Apókryphos focuses on a private collection of difficult photographs, hidden from view and left out of the artist's family archive for over three decades. The images depict the artist's family deep in mourning. Taken in 1975 at a funeral and burial, the family are seen grieving their loss in an unusually public way.
The project offers a rare opportunity to examine the representation of intimate and difficult emotions in private photographs, while asking questions about the visualisation of grief. The disclosure of grief is articulated across distinctive creative forms. The first is a series of twenty-four large scale photographs and the second is a book. Both photographs and book combine images with text. The conjoining of the visual and the textual enhances the storytelling capacity of Apókryphos.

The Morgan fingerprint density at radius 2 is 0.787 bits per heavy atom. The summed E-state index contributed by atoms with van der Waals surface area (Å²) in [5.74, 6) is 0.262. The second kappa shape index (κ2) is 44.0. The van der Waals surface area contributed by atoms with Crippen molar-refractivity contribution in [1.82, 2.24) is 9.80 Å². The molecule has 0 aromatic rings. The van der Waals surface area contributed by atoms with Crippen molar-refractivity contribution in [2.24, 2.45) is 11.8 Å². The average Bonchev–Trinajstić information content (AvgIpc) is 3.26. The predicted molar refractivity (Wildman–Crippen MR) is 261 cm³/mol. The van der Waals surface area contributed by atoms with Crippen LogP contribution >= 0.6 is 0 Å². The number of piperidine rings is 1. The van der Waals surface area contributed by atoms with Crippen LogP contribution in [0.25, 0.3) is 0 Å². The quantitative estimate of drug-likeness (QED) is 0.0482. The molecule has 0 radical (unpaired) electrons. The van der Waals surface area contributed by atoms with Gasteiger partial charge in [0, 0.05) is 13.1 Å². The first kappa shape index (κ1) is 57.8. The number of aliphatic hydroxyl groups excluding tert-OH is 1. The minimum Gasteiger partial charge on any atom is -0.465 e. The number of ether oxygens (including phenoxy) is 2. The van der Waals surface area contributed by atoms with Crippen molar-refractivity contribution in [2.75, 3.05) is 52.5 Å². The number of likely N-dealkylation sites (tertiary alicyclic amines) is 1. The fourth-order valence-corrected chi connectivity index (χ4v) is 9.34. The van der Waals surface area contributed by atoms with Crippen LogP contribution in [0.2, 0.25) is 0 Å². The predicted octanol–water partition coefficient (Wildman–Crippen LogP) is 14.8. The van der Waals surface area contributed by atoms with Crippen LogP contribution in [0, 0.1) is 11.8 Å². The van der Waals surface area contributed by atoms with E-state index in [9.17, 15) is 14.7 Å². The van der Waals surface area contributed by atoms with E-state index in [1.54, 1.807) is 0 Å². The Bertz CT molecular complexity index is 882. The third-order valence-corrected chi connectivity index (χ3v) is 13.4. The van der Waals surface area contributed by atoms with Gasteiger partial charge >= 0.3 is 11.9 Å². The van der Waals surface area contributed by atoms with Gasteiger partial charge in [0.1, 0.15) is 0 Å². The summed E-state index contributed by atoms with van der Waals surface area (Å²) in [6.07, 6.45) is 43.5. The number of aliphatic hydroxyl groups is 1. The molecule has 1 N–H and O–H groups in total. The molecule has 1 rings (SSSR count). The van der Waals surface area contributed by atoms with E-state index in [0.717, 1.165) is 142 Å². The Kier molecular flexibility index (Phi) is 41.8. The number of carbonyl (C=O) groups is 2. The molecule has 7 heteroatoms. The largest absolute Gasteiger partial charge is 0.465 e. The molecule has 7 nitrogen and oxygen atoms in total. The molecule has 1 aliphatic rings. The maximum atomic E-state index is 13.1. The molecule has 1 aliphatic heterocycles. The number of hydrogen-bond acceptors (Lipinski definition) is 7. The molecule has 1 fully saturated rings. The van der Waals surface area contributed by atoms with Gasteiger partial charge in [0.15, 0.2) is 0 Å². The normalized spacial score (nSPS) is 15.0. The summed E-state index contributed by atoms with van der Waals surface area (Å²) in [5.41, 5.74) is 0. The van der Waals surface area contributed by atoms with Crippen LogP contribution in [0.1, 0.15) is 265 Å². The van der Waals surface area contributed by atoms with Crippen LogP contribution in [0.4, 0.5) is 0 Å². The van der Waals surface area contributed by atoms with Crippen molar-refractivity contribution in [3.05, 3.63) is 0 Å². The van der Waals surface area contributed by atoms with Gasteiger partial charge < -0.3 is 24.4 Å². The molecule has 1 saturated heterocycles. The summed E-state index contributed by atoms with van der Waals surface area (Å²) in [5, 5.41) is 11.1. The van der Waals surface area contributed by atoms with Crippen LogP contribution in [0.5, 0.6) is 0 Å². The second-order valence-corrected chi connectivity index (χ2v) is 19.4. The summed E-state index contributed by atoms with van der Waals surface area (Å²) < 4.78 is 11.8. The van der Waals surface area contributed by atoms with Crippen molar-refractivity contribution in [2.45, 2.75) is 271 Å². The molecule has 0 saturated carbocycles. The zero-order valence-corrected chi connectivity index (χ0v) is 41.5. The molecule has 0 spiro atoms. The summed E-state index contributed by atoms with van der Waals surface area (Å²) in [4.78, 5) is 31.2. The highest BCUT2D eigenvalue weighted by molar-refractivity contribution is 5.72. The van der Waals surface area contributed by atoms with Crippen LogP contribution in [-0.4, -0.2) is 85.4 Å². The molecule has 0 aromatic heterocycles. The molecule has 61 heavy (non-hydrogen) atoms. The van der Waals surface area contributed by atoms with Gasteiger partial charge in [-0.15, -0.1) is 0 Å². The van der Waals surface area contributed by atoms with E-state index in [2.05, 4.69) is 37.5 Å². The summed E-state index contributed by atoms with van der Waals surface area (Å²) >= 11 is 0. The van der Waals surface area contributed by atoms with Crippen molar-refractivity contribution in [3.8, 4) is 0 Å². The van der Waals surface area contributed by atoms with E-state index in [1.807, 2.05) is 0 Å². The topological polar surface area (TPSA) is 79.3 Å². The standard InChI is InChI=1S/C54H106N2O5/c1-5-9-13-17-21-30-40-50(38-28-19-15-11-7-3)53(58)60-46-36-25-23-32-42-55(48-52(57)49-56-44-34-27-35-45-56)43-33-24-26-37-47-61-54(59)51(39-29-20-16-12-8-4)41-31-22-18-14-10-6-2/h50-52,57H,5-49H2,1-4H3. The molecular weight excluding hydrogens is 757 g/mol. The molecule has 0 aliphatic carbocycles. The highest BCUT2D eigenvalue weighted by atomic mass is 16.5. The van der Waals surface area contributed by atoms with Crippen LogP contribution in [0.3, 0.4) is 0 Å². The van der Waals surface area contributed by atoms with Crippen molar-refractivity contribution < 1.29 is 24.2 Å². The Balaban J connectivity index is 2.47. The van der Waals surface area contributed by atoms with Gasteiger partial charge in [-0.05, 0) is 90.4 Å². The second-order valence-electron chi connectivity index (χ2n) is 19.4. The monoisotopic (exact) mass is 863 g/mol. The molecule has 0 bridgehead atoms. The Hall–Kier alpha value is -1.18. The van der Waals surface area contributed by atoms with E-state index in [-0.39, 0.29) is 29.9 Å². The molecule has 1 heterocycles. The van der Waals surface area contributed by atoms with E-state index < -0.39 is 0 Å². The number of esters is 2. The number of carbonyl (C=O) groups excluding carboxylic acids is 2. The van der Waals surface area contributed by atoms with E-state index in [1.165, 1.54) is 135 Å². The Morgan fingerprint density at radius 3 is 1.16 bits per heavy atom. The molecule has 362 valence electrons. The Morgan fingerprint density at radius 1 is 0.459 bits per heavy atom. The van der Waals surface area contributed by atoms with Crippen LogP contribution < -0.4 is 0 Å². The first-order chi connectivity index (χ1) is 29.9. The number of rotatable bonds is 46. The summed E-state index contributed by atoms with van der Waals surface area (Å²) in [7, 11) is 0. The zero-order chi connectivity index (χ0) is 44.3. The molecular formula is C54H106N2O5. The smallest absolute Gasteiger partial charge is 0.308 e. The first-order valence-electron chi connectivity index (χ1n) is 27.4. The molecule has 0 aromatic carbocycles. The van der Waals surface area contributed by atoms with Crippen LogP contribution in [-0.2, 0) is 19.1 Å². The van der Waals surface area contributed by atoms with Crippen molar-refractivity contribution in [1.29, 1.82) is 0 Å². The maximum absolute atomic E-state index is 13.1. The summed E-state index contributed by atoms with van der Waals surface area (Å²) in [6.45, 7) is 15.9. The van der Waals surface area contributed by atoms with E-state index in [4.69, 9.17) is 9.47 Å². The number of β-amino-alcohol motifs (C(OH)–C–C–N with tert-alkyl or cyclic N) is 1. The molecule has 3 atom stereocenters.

Built into the photographic and book forms is a hidden dialogue between image and text. The text promises to reveal what the images represent, who the people are and the details of the event. However, little is revealed and instead the viewer is taken further and further into the mystery of the images through footnotes, endnotes and redacted text.
Apókryphos received funding from the Australia Council for the Arts in 2018. The series was exhibited in The National 2019: New Australian Art at Carriageworks, curated by Daniel Mudie Cunningham. The Apókryphos book was published by M.33 in 2019 and won the Australia New Zealand Photobook of the Year Award. Apókryphos has been exhibited at the Centre for Contemporary Photography Melbourne in 2020 and acquired by The Art Gallery of New South Wales in 2021.